Can keto help with the aging process? Ketosis is a metabolic state where ketone bodies (acetoacetic acid) replace glucose as primary fuel in the body. Ketones are produced by the liver when blood glucose levels drop below normal. Ketones are then used as an alternative fuel source by cells throughout the body. Ketosis occurs naturally when eating a high fat diet, fasting, or exercising. When we eat a low carb diet, our bodies produce less insulin which causes the liver to convert fats into ketones.
In order to stay in ketosis, you need to consume on average, less than 50 grams of net carbs per day. Net carbs are total carbs minus fiber. Some people may need to limit themselves to no more than 30 grams of total carbohydrates per day to remain in nutritional ketosis and maintain its benefits; while others may be able to consume more. A female on a keto diet should consume 40–50 g of protein per day, while a male should consume 50–60 g of protein daily.
The ketogenic diet was first developed over 100 years ago as a treatment for epilepsy. It involves drastically cutting down on carbohydrate intake while increasing fat consumption. The diet forces the body to burn stored fat instead of sugar for energy, causing ketones to build up in the bloodstream. These ketones are then used as energy by the brain and other organs.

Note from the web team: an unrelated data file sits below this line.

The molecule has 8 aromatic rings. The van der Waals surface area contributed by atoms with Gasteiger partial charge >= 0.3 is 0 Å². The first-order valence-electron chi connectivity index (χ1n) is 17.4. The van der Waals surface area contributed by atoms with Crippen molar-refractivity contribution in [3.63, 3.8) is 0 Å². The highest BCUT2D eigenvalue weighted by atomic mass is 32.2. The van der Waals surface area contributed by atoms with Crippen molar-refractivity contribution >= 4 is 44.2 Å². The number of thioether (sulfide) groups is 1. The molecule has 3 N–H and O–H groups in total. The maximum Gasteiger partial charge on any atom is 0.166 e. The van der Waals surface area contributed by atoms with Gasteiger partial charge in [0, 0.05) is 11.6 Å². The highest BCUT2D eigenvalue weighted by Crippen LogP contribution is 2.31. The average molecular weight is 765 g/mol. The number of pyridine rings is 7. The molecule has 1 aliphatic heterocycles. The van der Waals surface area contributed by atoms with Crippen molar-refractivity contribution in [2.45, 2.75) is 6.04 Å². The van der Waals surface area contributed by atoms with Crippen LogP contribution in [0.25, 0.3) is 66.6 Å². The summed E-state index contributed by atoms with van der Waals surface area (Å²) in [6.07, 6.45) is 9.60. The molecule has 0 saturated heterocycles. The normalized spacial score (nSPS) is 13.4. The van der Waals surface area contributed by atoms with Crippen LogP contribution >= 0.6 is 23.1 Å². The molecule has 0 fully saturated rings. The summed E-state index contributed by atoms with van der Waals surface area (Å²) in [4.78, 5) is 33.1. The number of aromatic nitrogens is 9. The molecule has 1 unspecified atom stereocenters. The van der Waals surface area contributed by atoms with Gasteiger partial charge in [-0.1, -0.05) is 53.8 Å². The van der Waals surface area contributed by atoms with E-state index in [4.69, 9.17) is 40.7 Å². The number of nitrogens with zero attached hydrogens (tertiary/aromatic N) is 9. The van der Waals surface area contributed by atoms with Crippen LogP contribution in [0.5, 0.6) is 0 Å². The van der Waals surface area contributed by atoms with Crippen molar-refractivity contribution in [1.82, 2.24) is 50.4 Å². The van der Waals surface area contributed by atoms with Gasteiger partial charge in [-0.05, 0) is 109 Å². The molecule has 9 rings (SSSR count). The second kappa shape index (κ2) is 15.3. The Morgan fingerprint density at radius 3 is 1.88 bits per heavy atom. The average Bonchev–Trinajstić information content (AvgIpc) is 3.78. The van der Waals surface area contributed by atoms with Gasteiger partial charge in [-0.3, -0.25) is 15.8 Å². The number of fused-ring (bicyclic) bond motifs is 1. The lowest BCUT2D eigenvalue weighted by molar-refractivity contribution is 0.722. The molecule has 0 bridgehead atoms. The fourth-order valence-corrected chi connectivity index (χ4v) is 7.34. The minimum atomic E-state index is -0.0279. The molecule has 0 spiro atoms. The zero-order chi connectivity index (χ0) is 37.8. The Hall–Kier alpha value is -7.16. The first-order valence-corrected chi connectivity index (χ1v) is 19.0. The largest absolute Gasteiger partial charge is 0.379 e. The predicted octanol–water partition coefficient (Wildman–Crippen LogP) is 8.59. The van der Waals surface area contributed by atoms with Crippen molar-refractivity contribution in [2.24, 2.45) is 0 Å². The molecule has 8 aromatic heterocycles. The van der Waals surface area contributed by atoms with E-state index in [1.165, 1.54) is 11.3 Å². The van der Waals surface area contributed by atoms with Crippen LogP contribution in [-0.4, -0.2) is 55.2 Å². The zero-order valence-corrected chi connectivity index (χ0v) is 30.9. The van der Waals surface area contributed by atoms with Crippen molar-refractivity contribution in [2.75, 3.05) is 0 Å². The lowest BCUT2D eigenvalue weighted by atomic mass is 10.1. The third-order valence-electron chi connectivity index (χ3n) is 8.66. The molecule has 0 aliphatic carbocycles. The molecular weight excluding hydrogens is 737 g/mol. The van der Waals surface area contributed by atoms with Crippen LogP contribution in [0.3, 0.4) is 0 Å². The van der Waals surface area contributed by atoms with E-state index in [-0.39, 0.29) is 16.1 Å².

There are many studies showing how the ketogenic diet helps treat neurological disorders like Parkinson’s disease, Alzheimer’s disease, autism, epilepsy, and cancer. There are even some studies suggesting that the ketogenic diet may help improve heart health. While it may take more research for experts to fully determine how the keto diet affects the aging—or anti-aging—process over the long term, it certainly seems like it might have some incredibly positive effects.
It is believed that the ketogenic diet works by forcing the body to use its own fat stores for fuel, rather than relying on glucose from food. The body being in ketosis cause three specific ketone bodies to be released. Of the three ketones, the most important (and the one which allows us to monitor ketosis levels) is beta-hydroxybutyrate. Research shows that beta-hydroxybutyrate blocks immune system receptors linked to inflammation. Not only does the ketogenic diet reduce inflammation it can also increase energy production.
A ketogenic diet is not recommended for everyone. If you have diabetes, cardiovascular disease, kidney problems, thyroid issues, migraines, seizures, or if you’re pregnant or breastfeeding, you should consult with your doctor before starting any diet plan.